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I appreciate the comments and considered many of the above metioned but aside from budgetary constraints, I wonder if that is overkill. The clips and channels sound good but could be costly. The system I'm running is fairly modet. I listed out my system below. I was going to use weather stripping for he doors, they're french doors too.

Ted, what about the roxul for the neighboring room (and hall way) being sandwiched by two sheets of drywall on each side with green glue inbetween? I was going to stagger the drywall seams between layers.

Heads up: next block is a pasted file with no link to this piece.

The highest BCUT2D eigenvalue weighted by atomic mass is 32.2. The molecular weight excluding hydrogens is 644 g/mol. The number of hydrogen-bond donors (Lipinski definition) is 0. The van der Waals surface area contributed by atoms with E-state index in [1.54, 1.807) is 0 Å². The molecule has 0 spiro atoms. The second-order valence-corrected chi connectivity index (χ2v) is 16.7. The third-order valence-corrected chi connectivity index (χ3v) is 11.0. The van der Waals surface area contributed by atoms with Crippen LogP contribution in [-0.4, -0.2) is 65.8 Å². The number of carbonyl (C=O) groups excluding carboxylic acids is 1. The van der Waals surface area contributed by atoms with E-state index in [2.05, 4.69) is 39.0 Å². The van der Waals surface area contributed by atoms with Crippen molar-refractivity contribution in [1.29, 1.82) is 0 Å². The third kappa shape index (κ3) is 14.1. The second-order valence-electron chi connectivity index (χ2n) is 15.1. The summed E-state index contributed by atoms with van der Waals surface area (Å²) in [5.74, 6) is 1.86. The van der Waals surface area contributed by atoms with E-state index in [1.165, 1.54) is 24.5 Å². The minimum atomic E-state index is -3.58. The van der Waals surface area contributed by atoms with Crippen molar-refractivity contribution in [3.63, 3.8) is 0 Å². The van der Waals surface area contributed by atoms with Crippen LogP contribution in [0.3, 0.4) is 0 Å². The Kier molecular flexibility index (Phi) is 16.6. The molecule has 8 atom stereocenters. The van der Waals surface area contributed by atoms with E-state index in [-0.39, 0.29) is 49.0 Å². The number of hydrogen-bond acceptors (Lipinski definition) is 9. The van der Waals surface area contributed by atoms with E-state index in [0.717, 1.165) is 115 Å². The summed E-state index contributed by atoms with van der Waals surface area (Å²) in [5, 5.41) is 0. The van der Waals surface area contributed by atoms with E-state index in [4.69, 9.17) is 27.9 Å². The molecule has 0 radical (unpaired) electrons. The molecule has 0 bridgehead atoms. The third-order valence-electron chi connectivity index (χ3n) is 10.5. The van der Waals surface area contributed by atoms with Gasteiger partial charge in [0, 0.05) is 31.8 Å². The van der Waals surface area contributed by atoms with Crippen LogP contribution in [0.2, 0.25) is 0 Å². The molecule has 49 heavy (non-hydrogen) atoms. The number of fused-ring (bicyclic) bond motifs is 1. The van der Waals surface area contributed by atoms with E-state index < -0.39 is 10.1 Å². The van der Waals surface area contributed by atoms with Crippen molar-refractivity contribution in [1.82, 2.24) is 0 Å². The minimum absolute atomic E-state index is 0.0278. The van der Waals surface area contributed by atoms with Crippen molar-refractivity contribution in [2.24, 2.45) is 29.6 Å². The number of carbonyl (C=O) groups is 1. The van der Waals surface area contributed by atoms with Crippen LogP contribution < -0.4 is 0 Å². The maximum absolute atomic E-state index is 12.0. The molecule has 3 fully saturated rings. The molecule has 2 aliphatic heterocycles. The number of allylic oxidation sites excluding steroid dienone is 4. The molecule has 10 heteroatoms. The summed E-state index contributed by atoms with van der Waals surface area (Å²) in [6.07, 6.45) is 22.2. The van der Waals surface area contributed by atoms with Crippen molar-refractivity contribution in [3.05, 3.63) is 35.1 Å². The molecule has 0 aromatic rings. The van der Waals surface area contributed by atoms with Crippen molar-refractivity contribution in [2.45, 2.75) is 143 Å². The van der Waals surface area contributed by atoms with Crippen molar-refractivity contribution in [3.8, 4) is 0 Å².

Polk Rti-A7's (fronts)
CsiA6 (center)
soon to be FxiA6's (sides & rears)
DSW600 sub
Emotiva XPA5

Would you recommend another sheet of drywall? Can you give me some practicle advise that makes the most impact?

thanks

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post #5 of 17 Old 09-11-2012, 10:51 AM
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Quote:
Originally Posted by 1Myke View Post

I appreciate the comments and considered many of the above metioned but aside from budgetary constraints, I wonder if that is overkill. The clips and channels sound good but could be costly. The system I'm running is fairly modet. I listed out my system below. I was going to use weather stripping for he doors, they're french doors too.
Ted, what about the roxul for the neighboring room (and hall way) being sandwiched by two sheets of drywall on each side with green glue inbetween? I was going to stagger the drywall seams between layers.
Polk Rti-A7's (fronts)
CsiA6 (center)